One synergy is access to Tesla’s unparalleled assortment of intellectual property in electric powertrain technology and car design. Tesla currently has 35 patents and 280 pending patent applications. By acquiring Tesla, a traditional automaker won’t have to spend a lot of time and money developing the technology itself. This IP also has the potential to produce large amounts of revenue, but only if the Model S and future models can be launched in a timely manner and through wide distribution and service channels that characterise large, established automakers.
That brings up the next synergy, which are the distribution channels. As said before, Tesla currently faces a huge problem with its inadequate distribution strategy for the Model S that likely will result in significantly lower sales than otherwise may be achieved. Since Tesla’s management knows that constructing a large network of brick-and-mortar stores is beyond their financial resources, they’ve instead adopted a strategy of building a small number of company-owned stores and then utilising online sales (but there are legal restrictions on online car sales in many states). An acquisition by a large automaker would give Tesla access to a worldwide network of established dealerships and service centres; the largest incremental cost only would be building “bump-ons” to the dealerships to house the separate Tesla brand. Also, customers might feel more comfortable with a company that operates a regular service network, instead of solely relying on “mobile service” that doesn’t seem feasible with a planned level of car sales in the tens of thousands per year.
The last main synergy comes from established automakers’ expertise and efficiency in high volume car-manufacturing. With such high fixed costs in the auto industry, sales volume is critical to achieving profitability, but Tesla doesn’t have any experience with large scale manufacturing or volume sales.
It has tried to avoid this issue by saying that it specifically structured its business model to be able to achieve profitability with relatively low sales volumes, but that’s very tough to believe given industry precedents.
A manufacturing expert like Daimler or Toyota could use its extensive manufacturing experience to streamline and perfect high-volume production of the Model S, and also help Tesla secure much more favourable procurement contracts from suppliers.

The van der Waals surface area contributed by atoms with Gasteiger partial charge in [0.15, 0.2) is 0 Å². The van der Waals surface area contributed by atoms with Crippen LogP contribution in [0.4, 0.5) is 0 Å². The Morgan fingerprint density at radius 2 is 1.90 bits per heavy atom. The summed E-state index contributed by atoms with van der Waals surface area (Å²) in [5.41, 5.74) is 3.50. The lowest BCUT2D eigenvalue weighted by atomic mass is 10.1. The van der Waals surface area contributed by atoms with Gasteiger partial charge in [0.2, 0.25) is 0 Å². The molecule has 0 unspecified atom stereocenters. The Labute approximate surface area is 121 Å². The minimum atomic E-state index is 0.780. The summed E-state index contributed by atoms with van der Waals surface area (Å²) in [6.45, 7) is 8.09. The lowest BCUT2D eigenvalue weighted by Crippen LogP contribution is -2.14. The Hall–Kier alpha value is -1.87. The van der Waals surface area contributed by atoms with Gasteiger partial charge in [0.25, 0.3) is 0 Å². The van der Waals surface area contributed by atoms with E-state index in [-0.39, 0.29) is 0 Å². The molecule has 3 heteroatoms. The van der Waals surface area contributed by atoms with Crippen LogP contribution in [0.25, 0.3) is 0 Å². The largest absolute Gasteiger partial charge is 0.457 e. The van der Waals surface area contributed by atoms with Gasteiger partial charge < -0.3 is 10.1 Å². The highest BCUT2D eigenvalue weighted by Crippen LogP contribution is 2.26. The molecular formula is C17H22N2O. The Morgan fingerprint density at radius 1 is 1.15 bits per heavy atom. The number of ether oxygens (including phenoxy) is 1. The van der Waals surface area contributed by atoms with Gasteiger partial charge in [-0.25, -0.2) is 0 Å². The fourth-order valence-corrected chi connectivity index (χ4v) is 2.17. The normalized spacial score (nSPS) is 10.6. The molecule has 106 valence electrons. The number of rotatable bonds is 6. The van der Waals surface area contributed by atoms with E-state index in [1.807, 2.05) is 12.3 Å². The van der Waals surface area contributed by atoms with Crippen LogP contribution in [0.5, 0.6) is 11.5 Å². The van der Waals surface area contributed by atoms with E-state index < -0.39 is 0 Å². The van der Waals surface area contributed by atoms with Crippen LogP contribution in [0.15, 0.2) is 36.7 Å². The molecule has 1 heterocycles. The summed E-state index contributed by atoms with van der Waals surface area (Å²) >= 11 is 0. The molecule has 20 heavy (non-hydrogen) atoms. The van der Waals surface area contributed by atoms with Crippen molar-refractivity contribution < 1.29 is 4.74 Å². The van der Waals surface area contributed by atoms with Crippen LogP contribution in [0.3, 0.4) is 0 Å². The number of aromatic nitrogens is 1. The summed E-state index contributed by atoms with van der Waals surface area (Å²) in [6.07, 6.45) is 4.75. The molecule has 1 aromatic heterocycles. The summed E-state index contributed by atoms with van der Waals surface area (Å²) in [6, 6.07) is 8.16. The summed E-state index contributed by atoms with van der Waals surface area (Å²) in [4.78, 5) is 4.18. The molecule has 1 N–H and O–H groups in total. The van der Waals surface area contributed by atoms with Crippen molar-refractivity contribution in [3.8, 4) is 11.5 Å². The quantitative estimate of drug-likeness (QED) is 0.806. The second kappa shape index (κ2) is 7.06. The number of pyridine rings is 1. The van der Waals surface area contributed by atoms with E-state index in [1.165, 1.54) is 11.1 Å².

3) Provisions in the Tesla-Daimler partnership suggest Tesla is already viewed as a potential target.
The agreement between Daimler and Tesla interestingly includes many “anti-takeover” provisions that would make an acquisition from a third party much more difficult. For example, Blackstar (an affiliate of Daimler) has a right of notice on any acquisition proposal that Tesla receives from any company except Daimler, and Blackstar then has a right to submit a competing acquisition proposal.
On the other side, Tesla’s CEO Elon Musk, who is also Tesla’s largest shareholder, agreed to not sell any shares of his stock to any auto manufacturer except for Daimler. He also agreed that he won’t vote any of his shares in favour of a liquidation transaction to any automobile equipment manufacturer, other than Daimler, without affiliate Blackstar’s consent.
So, it appears that there’s much more to the Daimler-Tesla partnership than a simple a transfer of capital and electric powertrain products. Tesla has done a good job in its contracts with Daimler and Toyota to specifically protect its intellectual and technological property from being transferred, meaning that Tesla isn’t giving away its competitive advantages. These provisions indicate that Daimler may be closely examining an acquisition of Tesla in the future, likely on the condition that Tesla can prove the Model S is fully functional and ready for production. Otherwise, it doesn’t make much sense for Daimler to have established the restrictive anti-takeover provisions that essentially give it “priority” access for an acquisition. Tesla and Daimler spokespeople declined to comment about the reasons for establishing those provisions in the agreement, so the true strategic intentions are unknown at this time.
After researching and analysing auto industry conditions and Tesla’s financial situation, we think it’s unlikely that Tesla will financially succeed on its own even if the Model S works as predicted. However, the direction of the EV market, Tesla’s cutting edge technology, positive brand image, and potentially enormous synergies make it a likely acquisition for a luxury automaker seeking to enter the growing EV market.
Disclaimer: The conclusions in this article reflect the opinions of the authors only, and not those of any of the mentioned companies’ management or employees.
Disclosure: The authors do not own shares of Tesla, Daimler, or Toyota, nor do they plan to purchase shares of those companies within the next month.